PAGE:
“‘Violence against women’ means all acts perpetrated against women which cause or could cause them physical, sexual, psychological, and economic harm, including the threat to take such acts; or to undertake the imposition of arbitrary restrictions on or deprivation of fundamental freedoms in private or public life in peacetime and during situations of armed conflicts or of war…”
Article 1, Maputo Protocol
The Protocol to the African Charter on Human and Peoples’ Rights on the Rights of Women in Africa (the “Maputo Protocol”) is a women’s rights treaty adopted to complement the African Charter on Human and Peoples Rights. It is one of three treaties worldwide that focuses exclusively on women’s rights and directly addresses state responsibility to eliminate violence against women.
The Maputo Protocol covers a wide spectrum of women’s rights and incorporate provisions that relate to the specific threats women encounter – including violence in the family, at work, in their communities and during times of armed conflict. It calls for the elimination of all forms of gender-based violence within the rights to life, integrity and security of the person (Article 4), with other provisions reinforcing state obligation to end gender-based violence and discrimination. It contains progressive wording on sexual and reproductive rights (Article 14) the right to “a positive cultural context” (Article 17) and a “healthy and sustainable environment (Article 18). As well as the right to be protection of the rules of international humanitarian law in armed conflict (Article 11) the Maputo Protocol includes the “right to a peaceful existence and the right to participate in the promotion and maintenance of peace.”(Article 10) including diversion of military spending to social development, particularly for women (Article 10(3) It is also the first women’s rights treaty in the world to call for the elimination of female genital mutilation (Article 5) and address the HIV/AIDS pandemic through women’s experiences of it (Article 14).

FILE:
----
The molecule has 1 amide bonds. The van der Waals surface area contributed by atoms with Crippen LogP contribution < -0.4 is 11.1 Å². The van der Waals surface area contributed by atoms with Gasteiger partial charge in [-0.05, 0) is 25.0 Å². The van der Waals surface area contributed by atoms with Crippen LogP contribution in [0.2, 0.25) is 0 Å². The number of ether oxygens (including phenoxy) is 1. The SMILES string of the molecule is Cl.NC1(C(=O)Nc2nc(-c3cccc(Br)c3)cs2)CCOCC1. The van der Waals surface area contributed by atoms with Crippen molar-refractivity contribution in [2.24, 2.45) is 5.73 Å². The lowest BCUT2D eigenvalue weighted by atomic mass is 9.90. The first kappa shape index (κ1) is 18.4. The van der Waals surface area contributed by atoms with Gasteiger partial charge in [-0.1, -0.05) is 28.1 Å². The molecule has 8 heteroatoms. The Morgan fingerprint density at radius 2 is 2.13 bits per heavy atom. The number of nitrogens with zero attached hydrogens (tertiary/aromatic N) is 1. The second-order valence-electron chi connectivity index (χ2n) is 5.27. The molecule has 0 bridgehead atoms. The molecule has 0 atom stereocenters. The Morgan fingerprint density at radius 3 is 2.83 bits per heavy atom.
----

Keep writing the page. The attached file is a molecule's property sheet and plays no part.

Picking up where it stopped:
The African Court on Human and Peoples’ Rights is responsible for interpreting issues related to the application of the Maputo Protocol, and states are required to include information on its implementation in their biennial reports to the African Commission on Human and Peoples’ Rights (the “Commission”).